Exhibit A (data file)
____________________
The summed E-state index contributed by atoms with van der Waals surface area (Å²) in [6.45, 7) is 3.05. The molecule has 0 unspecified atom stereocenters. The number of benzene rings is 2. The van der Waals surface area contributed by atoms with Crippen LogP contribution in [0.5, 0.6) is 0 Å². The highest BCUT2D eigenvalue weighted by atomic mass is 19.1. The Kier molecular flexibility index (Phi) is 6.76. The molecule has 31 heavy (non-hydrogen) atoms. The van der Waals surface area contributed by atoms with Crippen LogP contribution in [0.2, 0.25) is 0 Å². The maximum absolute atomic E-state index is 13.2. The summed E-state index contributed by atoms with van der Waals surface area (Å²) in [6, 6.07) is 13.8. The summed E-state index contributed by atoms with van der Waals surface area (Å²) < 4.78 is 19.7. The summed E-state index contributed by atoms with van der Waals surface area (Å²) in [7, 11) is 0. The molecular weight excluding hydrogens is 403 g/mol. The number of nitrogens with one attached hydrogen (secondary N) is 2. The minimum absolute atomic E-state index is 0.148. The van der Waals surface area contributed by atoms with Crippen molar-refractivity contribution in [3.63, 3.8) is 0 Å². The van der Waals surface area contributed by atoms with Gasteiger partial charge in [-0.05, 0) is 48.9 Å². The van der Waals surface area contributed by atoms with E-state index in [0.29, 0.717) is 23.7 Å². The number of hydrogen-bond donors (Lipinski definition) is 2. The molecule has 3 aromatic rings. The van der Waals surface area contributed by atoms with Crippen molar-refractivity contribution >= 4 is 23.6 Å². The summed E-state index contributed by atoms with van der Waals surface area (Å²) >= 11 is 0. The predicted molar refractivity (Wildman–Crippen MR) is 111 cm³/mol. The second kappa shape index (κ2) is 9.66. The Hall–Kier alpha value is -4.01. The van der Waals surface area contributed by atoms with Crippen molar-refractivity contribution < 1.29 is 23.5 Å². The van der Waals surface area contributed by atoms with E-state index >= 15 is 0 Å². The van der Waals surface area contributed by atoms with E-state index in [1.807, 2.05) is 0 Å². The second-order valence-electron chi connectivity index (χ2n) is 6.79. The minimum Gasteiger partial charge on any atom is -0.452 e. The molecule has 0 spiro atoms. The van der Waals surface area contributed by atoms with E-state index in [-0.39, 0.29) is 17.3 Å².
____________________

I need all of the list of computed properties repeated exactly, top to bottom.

The summed E-state index contributed by atoms with van der Waals surface area (Å²) in [6.45, 7) is 3.05. The molecule has 0 unspecified atom stereocenters. The number of benzene rings is 2. The van der Waals surface area contributed by atoms with Crippen LogP contribution in [0.5, 0.6) is 0 Å². The highest BCUT2D eigenvalue weighted by atomic mass is 19.1. The Kier molecular flexibility index (Phi) is 6.76. The molecule has 31 heavy (non-hydrogen) atoms. The van der Waals surface area contributed by atoms with Crippen LogP contribution in [0.2, 0.25) is 0 Å². The maximum absolute atomic E-state index is 13.2. The summed E-state index contributed by atoms with van der Waals surface area (Å²) in [6, 6.07) is 13.8. The summed E-state index contributed by atoms with van der Waals surface area (Å²) < 4.78 is 19.7. The summed E-state index contributed by atoms with van der Waals surface area (Å²) in [7, 11) is 0. The molecular weight excluding hydrogens is 403 g/mol. The number of nitrogens with one attached hydrogen (secondary N) is 2. The minimum absolute atomic E-state index is 0.148. The van der Waals surface area contributed by atoms with Crippen molar-refractivity contribution in [3.63, 3.8) is 0 Å². The van der Waals surface area contributed by atoms with Gasteiger partial charge in [-0.05, 0) is 48.9 Å². The van der Waals surface area contributed by atoms with E-state index in [0.29, 0.717) is 23.7 Å². The number of hydrogen-bond donors (Lipinski definition) is 2. The molecule has 3 aromatic rings. The van der Waals surface area contributed by atoms with Crippen molar-refractivity contribution >= 4 is 23.6 Å². The summed E-state index contributed by atoms with van der Waals surface area (Å²) >= 11 is 0. The predicted molar refractivity (Wildman–Crippen MR) is 111 cm³/mol. The second kappa shape index (κ2) is 9.66. The Hall–Kier alpha value is -4.01. The van der Waals surface area contributed by atoms with Crippen molar-refractivity contribution < 1.29 is 23.5 Å². The van der Waals surface area contributed by atoms with E-state index >= 15 is 0 Å². The van der Waals surface area contributed by atoms with E-state index in [1.807, 2.05) is 0 Å². The second-order valence-electron chi connectivity index (χ2n) is 6.79. The minimum Gasteiger partial charge on any atom is -0.452 e. The molecule has 0 spiro atoms. The van der Waals surface area contributed by atoms with E-state index in [-0.39, 0.29) is 17.3 Å².